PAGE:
I am very fortunate as a financial advisor to have an amazing group of clients I work with each day. I consider it an honor to have been given this responsibility by the households I am responsible for; helping people invest for the future is my life's work and the relationships I have now with clients mean a lot to me both professionally and personally. But it was not always thus.
There was a time when I would take the business anywhere I could get it. As a young man in the industry, that was the job, and in my ambition I foolishly believed that I could work with anyone so long as they had investable assets. Boy, was I in for an education!
I learned the hard way that there are some client types that no advisor should take on if they can help it. I've made a list below for young men and women in the wealth management industry to learn from, and veteran advisors to chuckle at knowingly.
Here are the Ten Clients from Hell and how to cope with them:
The Sophisticate: There are some investors who believe simple is stupid and that any investment portfolio run on their behalf must be both complex and intricate in order to be worthy of their time and money. They are more concerned with process than they are with outcome; hitting financial goals over time takes a backseat to executing put spreads and iron condor option trades.
How to Cope: Ask the client which is more important to them: comfortable retirement or satisfying intellectual curiosity through experimental trade expression.
The Armchair Quarterback: This client will second-guess almost everything you do on their behalf and will often suggest alternatives to your own suggestions, no matter how much research you have done. Armchair quarterbacks believe they are simply making conversation; they typically don't mean to drive the advisor crazy even if that ends up being the net effect over months and months.
How to Cope: It is important to remind the client why he or she hired you in the first place; you must be clear that you will not make All the Right Moves all the time, but that your job is to get the big things right on a consistent basis.
The Mercurial: In certain market environments, volatility rules and markets alternate between triple-digit up days and triple-digit down days. There's a certain type of investor that just can't help getting whipsawed, greedily buying a rally on a Tuesday and despondently blowing out of positions the next day when the world feels like it's ending. Controlling this client's emotions is the name of the game here, easier said than done.
How to Cope: Cut off the client's web access to the account until he or she calms down; recommend the client avoid financial television for a few weeks.
The Scrooge: If the client's first question upon meeting you is what are your fees, chances are they will never be comfortable paying you for your work. And that's okay: there are millions of do-it-yourselfers out there who would rather save the 100 basis points and slave over their own portfolios. A cost-conscious client is a good client because you know that they are as serious about the task at hand as you are, but if cost is the only thing they care about when it comes to you and your work, there is almost nothing you can do to change that.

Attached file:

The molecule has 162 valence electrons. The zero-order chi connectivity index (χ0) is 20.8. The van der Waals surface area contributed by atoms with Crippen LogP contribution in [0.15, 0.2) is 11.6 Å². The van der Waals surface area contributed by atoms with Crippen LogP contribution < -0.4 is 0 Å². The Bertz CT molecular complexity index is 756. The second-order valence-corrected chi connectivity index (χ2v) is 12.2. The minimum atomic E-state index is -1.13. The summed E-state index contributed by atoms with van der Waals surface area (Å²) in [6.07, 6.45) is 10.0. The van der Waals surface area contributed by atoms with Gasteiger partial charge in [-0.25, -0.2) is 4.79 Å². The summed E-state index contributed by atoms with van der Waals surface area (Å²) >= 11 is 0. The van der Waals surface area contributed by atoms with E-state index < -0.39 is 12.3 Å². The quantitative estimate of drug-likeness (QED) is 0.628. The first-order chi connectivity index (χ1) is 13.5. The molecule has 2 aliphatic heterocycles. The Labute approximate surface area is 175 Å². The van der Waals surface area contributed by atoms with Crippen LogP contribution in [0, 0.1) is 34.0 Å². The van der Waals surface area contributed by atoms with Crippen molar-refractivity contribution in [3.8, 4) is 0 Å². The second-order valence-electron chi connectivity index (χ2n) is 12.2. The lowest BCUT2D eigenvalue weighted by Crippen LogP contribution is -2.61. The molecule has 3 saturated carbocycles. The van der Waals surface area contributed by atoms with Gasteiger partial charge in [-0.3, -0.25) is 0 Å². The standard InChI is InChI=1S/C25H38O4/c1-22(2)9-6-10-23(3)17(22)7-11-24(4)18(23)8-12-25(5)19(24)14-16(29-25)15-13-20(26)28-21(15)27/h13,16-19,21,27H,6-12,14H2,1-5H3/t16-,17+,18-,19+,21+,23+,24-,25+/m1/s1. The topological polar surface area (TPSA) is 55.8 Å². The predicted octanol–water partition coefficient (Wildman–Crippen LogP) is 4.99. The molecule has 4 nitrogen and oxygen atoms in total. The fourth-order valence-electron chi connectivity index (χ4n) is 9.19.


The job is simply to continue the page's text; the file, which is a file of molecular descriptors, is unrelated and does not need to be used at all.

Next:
How to Cope: Explain the ways in which you plan to add value (above and beyond “performance” which is obviously not predictable). If this doesn't help, you probably should recommend the client Talk to Chuck, or whatever, for a lower-cost advisory solution. You can't sell Godiva to someone in the market for Hershey.
The Gambler: I lost a client in April of this year for not putting him “in the game.” The momentum darlings were rocketing higher and he didn't understand why his entire portfolio wasn't in Lululemon and Netflix. I tried my best to manage expectations at the outset but he found me through an appearance I made on CNBC's Fast Money and he had the mistaken impression that wealthy people actually invest money that way. I tried my best to tailor our core competencies to his burning desire to “crush the market,” but in the end, I could never buy him enough of the screamers. And then a week after he transferred the assets to one of the monkeys who was scratching his itch, the market topped for the year. Oh well.
How to Cope: Fire yourself. Trust me on this one. If you're a serious advisor, you can't win here. This guy needs a stockbroker or a 12-step program.
The Ghost: If you manage money for a household, you're going to need to make contact every once in awhile. Forms will need to be signed, rebalancing will need to be discussed, etc. The client who wants to fund the account and then disappear into the jungle for a research project is nice and low maintenance — until you need to chat. Then it's a nightmare! I've also turned down accounts where the son was looking for me to manage his mom's money but would never allow me to speak with her. I'm not comfortable working in those circumstances, and you shouldn't be either.